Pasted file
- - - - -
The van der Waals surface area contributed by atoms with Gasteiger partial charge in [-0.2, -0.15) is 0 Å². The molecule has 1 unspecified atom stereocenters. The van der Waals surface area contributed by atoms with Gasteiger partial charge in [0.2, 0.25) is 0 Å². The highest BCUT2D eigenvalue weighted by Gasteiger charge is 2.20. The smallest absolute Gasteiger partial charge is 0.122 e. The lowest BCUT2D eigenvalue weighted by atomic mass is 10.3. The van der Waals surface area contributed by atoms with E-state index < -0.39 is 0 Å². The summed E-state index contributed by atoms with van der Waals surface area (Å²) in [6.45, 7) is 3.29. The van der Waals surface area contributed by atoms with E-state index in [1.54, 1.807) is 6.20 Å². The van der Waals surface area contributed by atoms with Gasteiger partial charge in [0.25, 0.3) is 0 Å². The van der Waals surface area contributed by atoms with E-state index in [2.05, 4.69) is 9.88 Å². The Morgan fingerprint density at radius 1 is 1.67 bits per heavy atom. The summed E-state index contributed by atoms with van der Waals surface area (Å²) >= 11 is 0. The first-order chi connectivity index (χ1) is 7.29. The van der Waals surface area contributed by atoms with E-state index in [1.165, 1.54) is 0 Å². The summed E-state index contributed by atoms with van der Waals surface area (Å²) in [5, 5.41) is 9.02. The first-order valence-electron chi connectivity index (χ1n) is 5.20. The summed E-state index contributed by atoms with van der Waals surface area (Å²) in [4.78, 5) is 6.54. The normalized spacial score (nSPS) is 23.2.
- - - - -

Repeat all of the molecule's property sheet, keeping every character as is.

The van der Waals surface area contributed by atoms with Gasteiger partial charge in [-0.2, -0.15) is 0 Å². The molecule has 1 unspecified atom stereocenters. The van der Waals surface area contributed by atoms with Gasteiger partial charge in [0.2, 0.25) is 0 Å². The highest BCUT2D eigenvalue weighted by Gasteiger charge is 2.20. The smallest absolute Gasteiger partial charge is 0.122 e. The lowest BCUT2D eigenvalue weighted by atomic mass is 10.3. The van der Waals surface area contributed by atoms with E-state index < -0.39 is 0 Å². The summed E-state index contributed by atoms with van der Waals surface area (Å²) in [6.45, 7) is 3.29. The van der Waals surface area contributed by atoms with E-state index in [1.54, 1.807) is 6.20 Å². The van der Waals surface area contributed by atoms with Gasteiger partial charge in [0.25, 0.3) is 0 Å². The van der Waals surface area contributed by atoms with E-state index in [2.05, 4.69) is 9.88 Å². The Morgan fingerprint density at radius 1 is 1.67 bits per heavy atom. The summed E-state index contributed by atoms with van der Waals surface area (Å²) >= 11 is 0. The first-order chi connectivity index (χ1) is 7.29. The van der Waals surface area contributed by atoms with E-state index in [1.165, 1.54) is 0 Å². The summed E-state index contributed by atoms with van der Waals surface area (Å²) in [5, 5.41) is 9.02. The first-order valence-electron chi connectivity index (χ1n) is 5.20. The summed E-state index contributed by atoms with van der Waals surface area (Å²) in [4.78, 5) is 6.54. The normalized spacial score (nSPS) is 23.2.